When Annie Rouse started looking for a payment processor for her hemp-and-CBD business last year, she was quickly thrown into a world of sketchy middlemen, shifting rates, and unclear federal policy.
As she admits, her company, the Lexington, Kentucky-based Anavii Market, was ahead of the curve. She and her partner, Jason Amatucci, had long been engaged in advocacy and policy work around hemp. They decided to start their CBD oil company in the fall of 2018, just prior to the passage of Farm Bill, which passed in December and legalized hemp in the US.
Rouse said she was inundated throughout the end of last year and early 2019 both over the phone and by email with advertisements from various payment processing platforms that wanted her businesses ahead of the legalization of CBD. Three other CBD startup e-commerce founders Business Insider interviewed for this story said they had a similar experience.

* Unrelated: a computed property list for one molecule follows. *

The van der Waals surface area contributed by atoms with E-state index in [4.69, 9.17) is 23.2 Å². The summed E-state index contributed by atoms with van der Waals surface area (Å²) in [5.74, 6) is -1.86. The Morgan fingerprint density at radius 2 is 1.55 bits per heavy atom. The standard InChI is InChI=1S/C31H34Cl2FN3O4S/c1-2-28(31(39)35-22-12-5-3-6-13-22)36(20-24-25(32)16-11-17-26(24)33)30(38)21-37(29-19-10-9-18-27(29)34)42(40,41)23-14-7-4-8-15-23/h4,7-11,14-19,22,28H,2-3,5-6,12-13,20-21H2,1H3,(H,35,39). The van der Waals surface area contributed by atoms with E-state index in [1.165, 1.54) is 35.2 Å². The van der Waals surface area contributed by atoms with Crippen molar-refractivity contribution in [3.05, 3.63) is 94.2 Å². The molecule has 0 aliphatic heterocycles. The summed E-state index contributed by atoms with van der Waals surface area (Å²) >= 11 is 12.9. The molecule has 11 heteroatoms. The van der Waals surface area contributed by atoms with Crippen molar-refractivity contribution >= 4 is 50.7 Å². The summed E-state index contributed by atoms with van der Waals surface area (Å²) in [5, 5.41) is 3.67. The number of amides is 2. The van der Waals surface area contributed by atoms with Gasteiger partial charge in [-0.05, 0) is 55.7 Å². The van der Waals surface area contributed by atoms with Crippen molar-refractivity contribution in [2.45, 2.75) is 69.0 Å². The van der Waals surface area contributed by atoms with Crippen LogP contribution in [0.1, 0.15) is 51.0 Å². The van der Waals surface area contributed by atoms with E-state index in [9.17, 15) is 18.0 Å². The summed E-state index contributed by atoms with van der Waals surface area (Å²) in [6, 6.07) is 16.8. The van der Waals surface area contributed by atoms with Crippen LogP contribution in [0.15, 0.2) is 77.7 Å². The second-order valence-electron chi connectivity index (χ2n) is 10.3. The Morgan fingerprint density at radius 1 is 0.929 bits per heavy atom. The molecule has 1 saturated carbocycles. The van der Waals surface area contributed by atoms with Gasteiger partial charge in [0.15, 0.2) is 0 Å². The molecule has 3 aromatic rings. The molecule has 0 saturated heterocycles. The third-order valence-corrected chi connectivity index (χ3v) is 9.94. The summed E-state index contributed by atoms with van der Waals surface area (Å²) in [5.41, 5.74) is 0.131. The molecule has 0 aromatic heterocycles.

Payment processors, in short, handle credit and debit card transactions on behalf of companies that sell their products online. They take a fee for each transaction. A new, booming industry like CBD could provide a windfall.
Many of these requests came from a company called PaymentCloud, which, as many of the founders later learned, was actually a middleman working on behalf of Elavon, a US Bank subsidiary.
Lauren Vriens, the founder of the CBD startup The Boteek, said she was convinced to sign on because of Elavon’s position as a subsidiary of US Bank – as well as some dubious interactions with other companies that were courting her business.
When she had conversations with some other middlemen, they gave her rates “that were all over the place,” with no set contract length, she said. “Some of them asked if I had celebrity endorsements,” said Vriens. Another one bragged that they had helped a convicted felon get a payment processor.